15 May Report finds chemicals can be trapped in Protective Clothing
A new report by Maizel et al, carried out by the National Institute of Standards and Technology has discovered that the multi-layer design of Firefighter Turnout Gear Textiles can trap Perfluoroalkyl and Polyfluoroalkyl subtances.
Researches have carried out in-depth examination of the various layers that make up protective equipment worn by firefighters. Textiles that form these protective coats and pants are formed in three layers, perfluoroalkyl and polyfluoroalkyl substances or ‘PFAS concentrations’ are able to be trapped in the outer layers of the clothing.
PFAS chemicals do not break down easily, even with the passing of time, as a result they have been given the moniker of ‘forever chemicals’, as a result, these suspected carcinogens are able to find their way into bodies long before they have a chance of dispersing in any form.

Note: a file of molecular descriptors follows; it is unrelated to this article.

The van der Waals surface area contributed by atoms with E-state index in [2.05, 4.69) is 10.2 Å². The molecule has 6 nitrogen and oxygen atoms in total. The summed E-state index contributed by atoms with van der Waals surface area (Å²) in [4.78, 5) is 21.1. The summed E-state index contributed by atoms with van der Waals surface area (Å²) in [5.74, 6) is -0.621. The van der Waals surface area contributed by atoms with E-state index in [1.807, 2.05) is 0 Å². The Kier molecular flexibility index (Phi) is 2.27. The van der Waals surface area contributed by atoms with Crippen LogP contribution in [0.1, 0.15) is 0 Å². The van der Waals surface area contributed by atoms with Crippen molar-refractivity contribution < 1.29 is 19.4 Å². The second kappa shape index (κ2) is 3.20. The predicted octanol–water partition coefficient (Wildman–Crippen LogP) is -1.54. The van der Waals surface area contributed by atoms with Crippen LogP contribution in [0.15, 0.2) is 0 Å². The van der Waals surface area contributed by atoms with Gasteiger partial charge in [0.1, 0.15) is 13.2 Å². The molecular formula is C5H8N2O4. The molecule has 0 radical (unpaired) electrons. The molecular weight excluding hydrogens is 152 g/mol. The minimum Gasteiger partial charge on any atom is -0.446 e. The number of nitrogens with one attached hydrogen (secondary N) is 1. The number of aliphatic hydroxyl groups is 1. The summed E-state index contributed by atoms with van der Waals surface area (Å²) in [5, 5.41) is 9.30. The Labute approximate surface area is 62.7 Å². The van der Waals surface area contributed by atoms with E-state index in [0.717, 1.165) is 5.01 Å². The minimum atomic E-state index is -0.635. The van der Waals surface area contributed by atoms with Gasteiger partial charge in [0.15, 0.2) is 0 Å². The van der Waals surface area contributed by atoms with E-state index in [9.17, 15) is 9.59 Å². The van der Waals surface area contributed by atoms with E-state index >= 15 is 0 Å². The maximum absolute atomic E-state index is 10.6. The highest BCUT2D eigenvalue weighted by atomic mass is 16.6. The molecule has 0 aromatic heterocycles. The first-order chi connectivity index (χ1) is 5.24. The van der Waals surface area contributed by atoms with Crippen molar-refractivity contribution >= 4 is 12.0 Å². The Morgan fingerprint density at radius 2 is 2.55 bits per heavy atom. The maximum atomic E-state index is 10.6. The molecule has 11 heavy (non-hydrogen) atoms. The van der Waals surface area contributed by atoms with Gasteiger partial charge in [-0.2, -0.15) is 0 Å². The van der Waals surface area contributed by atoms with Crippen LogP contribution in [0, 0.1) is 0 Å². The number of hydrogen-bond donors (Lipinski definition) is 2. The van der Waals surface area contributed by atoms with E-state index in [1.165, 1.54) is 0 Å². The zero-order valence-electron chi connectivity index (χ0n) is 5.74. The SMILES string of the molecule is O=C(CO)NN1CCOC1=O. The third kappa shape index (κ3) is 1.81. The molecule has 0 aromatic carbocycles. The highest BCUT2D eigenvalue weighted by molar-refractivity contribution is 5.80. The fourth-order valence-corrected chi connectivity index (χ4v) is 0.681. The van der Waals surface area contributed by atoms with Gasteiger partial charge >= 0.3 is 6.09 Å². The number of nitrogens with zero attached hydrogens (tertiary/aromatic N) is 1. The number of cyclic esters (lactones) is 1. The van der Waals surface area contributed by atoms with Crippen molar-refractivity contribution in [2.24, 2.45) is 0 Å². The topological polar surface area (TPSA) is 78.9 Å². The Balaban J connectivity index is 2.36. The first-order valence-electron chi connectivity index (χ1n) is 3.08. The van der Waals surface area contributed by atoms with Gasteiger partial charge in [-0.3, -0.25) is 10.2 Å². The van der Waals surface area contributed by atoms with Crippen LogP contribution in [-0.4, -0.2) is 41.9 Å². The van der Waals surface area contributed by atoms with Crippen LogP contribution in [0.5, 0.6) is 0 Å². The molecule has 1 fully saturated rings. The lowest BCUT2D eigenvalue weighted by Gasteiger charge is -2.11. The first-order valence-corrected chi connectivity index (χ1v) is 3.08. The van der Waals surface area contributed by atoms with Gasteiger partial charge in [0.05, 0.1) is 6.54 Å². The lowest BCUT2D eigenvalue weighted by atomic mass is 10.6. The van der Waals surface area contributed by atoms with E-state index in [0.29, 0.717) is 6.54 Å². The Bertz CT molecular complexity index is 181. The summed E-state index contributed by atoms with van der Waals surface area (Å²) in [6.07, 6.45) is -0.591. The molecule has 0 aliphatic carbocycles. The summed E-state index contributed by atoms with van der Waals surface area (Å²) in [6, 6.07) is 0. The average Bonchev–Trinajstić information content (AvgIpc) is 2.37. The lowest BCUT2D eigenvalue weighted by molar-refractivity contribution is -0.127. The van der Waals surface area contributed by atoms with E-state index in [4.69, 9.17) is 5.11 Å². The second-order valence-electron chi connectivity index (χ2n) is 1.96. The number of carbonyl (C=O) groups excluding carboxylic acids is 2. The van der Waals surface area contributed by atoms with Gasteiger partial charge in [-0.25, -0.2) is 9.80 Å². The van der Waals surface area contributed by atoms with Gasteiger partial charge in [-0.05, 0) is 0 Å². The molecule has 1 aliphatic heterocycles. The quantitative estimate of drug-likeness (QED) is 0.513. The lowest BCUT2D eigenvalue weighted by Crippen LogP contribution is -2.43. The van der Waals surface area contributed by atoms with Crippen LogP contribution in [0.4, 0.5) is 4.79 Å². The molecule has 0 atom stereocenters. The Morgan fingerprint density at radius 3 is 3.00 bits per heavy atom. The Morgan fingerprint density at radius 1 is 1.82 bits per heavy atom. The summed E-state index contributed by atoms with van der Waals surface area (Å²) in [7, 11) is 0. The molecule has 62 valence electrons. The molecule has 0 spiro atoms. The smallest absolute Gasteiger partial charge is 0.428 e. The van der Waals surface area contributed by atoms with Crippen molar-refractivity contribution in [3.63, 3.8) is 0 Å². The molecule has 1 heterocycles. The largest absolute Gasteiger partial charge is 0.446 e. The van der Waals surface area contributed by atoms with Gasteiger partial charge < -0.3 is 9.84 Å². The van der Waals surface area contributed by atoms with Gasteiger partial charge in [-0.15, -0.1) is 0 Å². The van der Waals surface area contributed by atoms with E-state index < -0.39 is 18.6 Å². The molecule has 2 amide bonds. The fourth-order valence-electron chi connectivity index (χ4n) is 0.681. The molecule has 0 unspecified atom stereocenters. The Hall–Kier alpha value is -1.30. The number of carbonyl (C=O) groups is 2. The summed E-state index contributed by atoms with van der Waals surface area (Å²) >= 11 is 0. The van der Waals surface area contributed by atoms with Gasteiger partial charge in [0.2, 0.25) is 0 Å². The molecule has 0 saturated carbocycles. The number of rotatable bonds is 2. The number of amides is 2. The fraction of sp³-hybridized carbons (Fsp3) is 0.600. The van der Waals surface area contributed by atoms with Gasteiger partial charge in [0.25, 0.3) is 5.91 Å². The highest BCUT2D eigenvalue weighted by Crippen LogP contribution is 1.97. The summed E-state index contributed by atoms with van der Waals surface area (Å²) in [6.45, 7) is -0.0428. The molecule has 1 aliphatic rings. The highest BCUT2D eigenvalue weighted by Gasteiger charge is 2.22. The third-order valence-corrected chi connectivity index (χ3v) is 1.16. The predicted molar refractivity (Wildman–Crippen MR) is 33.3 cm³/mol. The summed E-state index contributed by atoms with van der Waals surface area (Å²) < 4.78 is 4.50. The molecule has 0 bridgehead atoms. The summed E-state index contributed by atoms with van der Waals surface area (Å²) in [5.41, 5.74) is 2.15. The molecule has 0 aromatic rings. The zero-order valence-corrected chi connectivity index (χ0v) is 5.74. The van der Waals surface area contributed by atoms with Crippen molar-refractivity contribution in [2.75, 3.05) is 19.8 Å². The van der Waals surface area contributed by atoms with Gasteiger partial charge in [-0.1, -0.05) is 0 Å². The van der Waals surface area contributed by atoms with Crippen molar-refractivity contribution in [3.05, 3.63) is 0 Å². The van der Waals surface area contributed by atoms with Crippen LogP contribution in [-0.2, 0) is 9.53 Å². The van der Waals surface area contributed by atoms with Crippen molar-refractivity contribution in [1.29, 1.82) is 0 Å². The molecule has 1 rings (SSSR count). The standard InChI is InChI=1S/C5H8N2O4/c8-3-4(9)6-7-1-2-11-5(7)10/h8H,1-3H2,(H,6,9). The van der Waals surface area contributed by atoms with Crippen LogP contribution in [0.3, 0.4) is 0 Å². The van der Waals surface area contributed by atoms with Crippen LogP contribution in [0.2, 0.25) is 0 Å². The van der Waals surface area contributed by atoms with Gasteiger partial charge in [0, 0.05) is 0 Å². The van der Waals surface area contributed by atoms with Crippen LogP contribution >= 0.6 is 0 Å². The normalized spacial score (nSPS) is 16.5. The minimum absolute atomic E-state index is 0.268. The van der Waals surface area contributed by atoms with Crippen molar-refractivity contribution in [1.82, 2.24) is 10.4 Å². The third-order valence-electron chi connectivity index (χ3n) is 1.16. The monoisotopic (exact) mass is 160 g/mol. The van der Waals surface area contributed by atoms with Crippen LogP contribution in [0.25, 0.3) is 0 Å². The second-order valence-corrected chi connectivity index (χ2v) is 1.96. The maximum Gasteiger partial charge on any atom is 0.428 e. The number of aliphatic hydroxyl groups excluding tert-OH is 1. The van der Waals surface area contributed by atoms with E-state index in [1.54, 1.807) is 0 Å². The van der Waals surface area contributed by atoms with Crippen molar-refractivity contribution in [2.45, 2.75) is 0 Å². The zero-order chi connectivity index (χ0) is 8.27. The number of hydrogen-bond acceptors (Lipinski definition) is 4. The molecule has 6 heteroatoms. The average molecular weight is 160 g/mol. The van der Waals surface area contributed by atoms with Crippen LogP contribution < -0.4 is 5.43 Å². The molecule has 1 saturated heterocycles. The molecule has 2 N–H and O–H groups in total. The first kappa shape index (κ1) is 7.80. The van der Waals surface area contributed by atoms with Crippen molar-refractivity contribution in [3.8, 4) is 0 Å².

Researches found that the number of PFAS chemicals was much higher in firefighters.
The National Institute of Standards and Technology commented on the research, stressing the importance of protecting fire fighters from these chemicals.
While we are starting to understand PFAS in the firefighter gear, we don’t know to what extent firefighters may be exposed to PFAS from their workplace,” Davis said. “Understanding what PFAS are in the workplace tells a more complete story of the firefighter’s exposure.”
Find out more about the research by reading the full online report.